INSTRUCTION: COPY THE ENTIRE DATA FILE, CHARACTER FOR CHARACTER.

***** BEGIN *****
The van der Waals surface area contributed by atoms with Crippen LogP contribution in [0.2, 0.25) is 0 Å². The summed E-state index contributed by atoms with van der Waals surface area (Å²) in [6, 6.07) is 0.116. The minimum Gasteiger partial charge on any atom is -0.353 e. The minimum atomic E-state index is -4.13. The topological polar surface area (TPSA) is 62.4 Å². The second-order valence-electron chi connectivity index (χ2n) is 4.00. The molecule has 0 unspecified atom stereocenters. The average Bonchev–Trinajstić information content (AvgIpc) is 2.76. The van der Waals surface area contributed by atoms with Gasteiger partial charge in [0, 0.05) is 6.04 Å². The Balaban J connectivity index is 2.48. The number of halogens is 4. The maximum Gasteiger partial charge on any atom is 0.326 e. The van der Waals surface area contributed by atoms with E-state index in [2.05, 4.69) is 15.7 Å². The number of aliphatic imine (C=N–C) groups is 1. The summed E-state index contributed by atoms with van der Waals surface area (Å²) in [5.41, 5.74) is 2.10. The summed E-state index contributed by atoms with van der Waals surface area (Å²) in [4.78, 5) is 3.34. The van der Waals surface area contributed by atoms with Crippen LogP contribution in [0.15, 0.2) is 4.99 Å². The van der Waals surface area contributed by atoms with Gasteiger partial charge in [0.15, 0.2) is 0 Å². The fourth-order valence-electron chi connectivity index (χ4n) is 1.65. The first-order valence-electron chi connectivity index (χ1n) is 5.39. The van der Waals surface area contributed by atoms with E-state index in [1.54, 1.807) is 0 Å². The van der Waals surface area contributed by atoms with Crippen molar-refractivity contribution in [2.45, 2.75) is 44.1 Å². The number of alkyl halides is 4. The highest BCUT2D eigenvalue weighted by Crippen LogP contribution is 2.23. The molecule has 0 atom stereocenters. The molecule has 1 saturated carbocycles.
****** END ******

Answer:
The van der Waals surface area contributed by atoms with Crippen LogP contribution in [0.2, 0.25) is 0 Å². The summed E-state index contributed by atoms with van der Waals surface area (Å²) in [6, 6.07) is 0.116. The minimum Gasteiger partial charge on any atom is -0.353 e. The minimum atomic E-state index is -4.13. The topological polar surface area (TPSA) is 62.4 Å². The second-order valence-electron chi connectivity index (χ2n) is 4.00. The molecule has 0 unspecified atom stereocenters. The average Bonchev–Trinajstić information content (AvgIpc) is 2.76. The van der Waals surface area contributed by atoms with Gasteiger partial charge in [0, 0.05) is 6.04 Å². The Balaban J connectivity index is 2.48. The number of halogens is 4. The maximum Gasteiger partial charge on any atom is 0.326 e. The van der Waals surface area contributed by atoms with E-state index in [2.05, 4.69) is 15.7 Å². The number of aliphatic imine (C=N–C) groups is 1. The summed E-state index contributed by atoms with van der Waals surface area (Å²) in [5.41, 5.74) is 2.10. The summed E-state index contributed by atoms with van der Waals surface area (Å²) in [4.78, 5) is 3.34. The van der Waals surface area contributed by atoms with Crippen LogP contribution in [0.15, 0.2) is 4.99 Å². The van der Waals surface area contributed by atoms with Gasteiger partial charge in [0.15, 0.2) is 0 Å². The fourth-order valence-electron chi connectivity index (χ4n) is 1.65. The first-order valence-electron chi connectivity index (χ1n) is 5.39. The van der Waals surface area contributed by atoms with E-state index in [1.54, 1.807) is 0 Å². The van der Waals surface area contributed by atoms with Crippen molar-refractivity contribution in [2.45, 2.75) is 44.1 Å². The number of alkyl halides is 4. The highest BCUT2D eigenvalue weighted by Crippen LogP contribution is 2.23. The molecule has 0 atom stereocenters. The molecule has 1 saturated carbocycles.